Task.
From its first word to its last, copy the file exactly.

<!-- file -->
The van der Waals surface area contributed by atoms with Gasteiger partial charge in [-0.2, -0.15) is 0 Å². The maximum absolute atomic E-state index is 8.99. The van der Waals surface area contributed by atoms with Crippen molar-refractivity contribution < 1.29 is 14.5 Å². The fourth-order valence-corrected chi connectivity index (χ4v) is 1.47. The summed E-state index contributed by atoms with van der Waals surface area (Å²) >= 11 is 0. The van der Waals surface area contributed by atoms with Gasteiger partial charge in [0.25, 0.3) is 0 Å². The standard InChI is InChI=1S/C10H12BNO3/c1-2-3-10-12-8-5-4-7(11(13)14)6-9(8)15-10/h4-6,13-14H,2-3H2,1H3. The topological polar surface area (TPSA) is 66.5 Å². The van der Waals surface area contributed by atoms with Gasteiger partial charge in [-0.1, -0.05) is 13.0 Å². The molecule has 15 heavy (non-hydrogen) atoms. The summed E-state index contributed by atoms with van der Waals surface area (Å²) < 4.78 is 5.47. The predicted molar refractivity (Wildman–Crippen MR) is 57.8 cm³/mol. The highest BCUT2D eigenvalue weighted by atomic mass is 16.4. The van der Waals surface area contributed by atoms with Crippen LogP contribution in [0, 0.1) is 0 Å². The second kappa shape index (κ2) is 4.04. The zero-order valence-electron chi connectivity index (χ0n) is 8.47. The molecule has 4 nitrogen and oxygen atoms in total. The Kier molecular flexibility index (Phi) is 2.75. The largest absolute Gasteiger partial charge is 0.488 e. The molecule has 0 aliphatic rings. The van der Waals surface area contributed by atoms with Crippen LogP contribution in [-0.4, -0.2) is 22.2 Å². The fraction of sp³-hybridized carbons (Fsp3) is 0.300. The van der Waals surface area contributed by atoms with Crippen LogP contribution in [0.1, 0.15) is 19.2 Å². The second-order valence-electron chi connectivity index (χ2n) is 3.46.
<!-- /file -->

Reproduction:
The van der Waals surface area contributed by atoms with Gasteiger partial charge in [-0.2, -0.15) is 0 Å². The maximum absolute atomic E-state index is 8.99. The van der Waals surface area contributed by atoms with Crippen molar-refractivity contribution < 1.29 is 14.5 Å². The fourth-order valence-corrected chi connectivity index (χ4v) is 1.47. The summed E-state index contributed by atoms with van der Waals surface area (Å²) >= 11 is 0. The van der Waals surface area contributed by atoms with Gasteiger partial charge in [0.25, 0.3) is 0 Å². The standard InChI is InChI=1S/C10H12BNO3/c1-2-3-10-12-8-5-4-7(11(13)14)6-9(8)15-10/h4-6,13-14H,2-3H2,1H3. The topological polar surface area (TPSA) is 66.5 Å². The van der Waals surface area contributed by atoms with Gasteiger partial charge in [-0.1, -0.05) is 13.0 Å². The molecule has 15 heavy (non-hydrogen) atoms. The summed E-state index contributed by atoms with van der Waals surface area (Å²) < 4.78 is 5.47. The predicted molar refractivity (Wildman–Crippen MR) is 57.8 cm³/mol. The highest BCUT2D eigenvalue weighted by atomic mass is 16.4. The van der Waals surface area contributed by atoms with Crippen LogP contribution in [0, 0.1) is 0 Å². The second kappa shape index (κ2) is 4.04. The zero-order valence-electron chi connectivity index (χ0n) is 8.47. The molecule has 4 nitrogen and oxygen atoms in total. The Kier molecular flexibility index (Phi) is 2.75. The largest absolute Gasteiger partial charge is 0.488 e. The molecule has 0 aliphatic rings. The van der Waals surface area contributed by atoms with Crippen LogP contribution in [-0.4, -0.2) is 22.2 Å². The fraction of sp³-hybridized carbons (Fsp3) is 0.300. The van der Waals surface area contributed by atoms with Crippen LogP contribution in [0.1, 0.15) is 19.2 Å². The second-order valence-electron chi connectivity index (χ2n) is 3.46.